Chamber Headed To Top Court

October 10, 2003
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GRAND RAPIDS — The Grand Rapids Area Chamber of Commerce has joined an anti-casino group in its fight to keep four Indian-owned gaming houses from opening in the state.

The casino proposed by the Gun Lake Band of Potawatomi Indians for Allegan County, and opposed by the chamber and its affiliates, isn't named in the lawsuit. But the chamber contends the Gun Lake Band won its compact in a manner similar to the defendants in the suit and a defeat for the four tribes could lead to a reversal of the Gun Lake compact.

The case, Taxpayers of Michigan Against Casinos (TOMAC) vs. State of Michigan, will be heard by the Michigan Supreme Court.

"We feel we have a perspective that will help the court's decision as they take a look at the TOMAC case because the Wayland case was not too much different from that," said Marc Lemoine, chamber vice president of public policy and government affairs.

"The question at the heart of the case is the process of using a resolution to impact state government at this level."

The chamber has hired local law firm Rhoades McKee to argue its position before the state's highest court. Bruce Neckers, Bruce Courtade, Mary Tobin and Greg Timmer are the attorneys representing the chamber. Courtade wrote the brief. Also, lawyers from Warner Norcross & Judd, another Grand Rapids firm, are representing TOMAC, the plantiff based in Union Pier, Mich.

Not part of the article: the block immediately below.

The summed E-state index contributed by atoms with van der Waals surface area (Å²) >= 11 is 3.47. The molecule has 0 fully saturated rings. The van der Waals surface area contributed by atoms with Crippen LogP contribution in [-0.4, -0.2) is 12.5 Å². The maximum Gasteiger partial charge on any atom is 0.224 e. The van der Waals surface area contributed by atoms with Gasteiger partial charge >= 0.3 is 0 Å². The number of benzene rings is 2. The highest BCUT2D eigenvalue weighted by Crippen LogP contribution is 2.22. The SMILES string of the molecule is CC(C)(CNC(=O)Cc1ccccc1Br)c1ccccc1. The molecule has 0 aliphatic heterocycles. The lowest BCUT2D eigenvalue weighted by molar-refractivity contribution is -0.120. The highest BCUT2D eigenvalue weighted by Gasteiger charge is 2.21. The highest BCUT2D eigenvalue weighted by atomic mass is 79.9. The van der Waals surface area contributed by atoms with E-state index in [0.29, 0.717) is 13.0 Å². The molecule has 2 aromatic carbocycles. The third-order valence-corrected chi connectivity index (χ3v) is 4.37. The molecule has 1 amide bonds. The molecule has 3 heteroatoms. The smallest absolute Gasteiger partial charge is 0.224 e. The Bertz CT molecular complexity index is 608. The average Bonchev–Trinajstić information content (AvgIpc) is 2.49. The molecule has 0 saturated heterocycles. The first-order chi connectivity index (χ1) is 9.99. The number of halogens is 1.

The lawsuit is in response to four gaming compacts that Lansing lawmakers passed nearly five years ago. TOMAC asserts that the compacts are unconstitutional because the measure passed without the full consent of the legislature, being approved as a concurrent resolution on the last day of the legislative session in 1998 when all lawmakers weren't present. Then-Gov. John Engler refused to sign it.

"This is a significant public policy issue worthy of the court's attention," said Liz Thomas, TOMAC president.

Tom Shields, a spokesman for the Pokagon Band of Potawatomi Indians, one of the four tribes named in the suit, said he didn't believe the Supreme Court would overrule the appeals court. The Pokagon Band plans to open a casino in New Buffalo Township.

The chamber argues that the Gun Lake compact was also approved by resolution, and only by the House, after both bodies ratified the compacts for the other tribes. Resolutions, the chamber claims, shouldn't carry the same weight as bills that go through the normal legislative process and the business group is confident the method used to award the Gun Lake compact violates the state constitution.

"Our argument and our experience of what we saw in Wayland was the process has further been weakened in using just a resolution from one chamber," said Lemoine.

Resolutions usually highlight someone's achievement or urge another level of government to take a certain action, and are normally used to express sentiments held by lawmakers.

"The question that is being posed is it's inconsistent with the state constitution. Article 4, Section 22, specifically states that all legislation shall be by bill and may originate in either house. This has not been the process that has been followed," Lemoine added.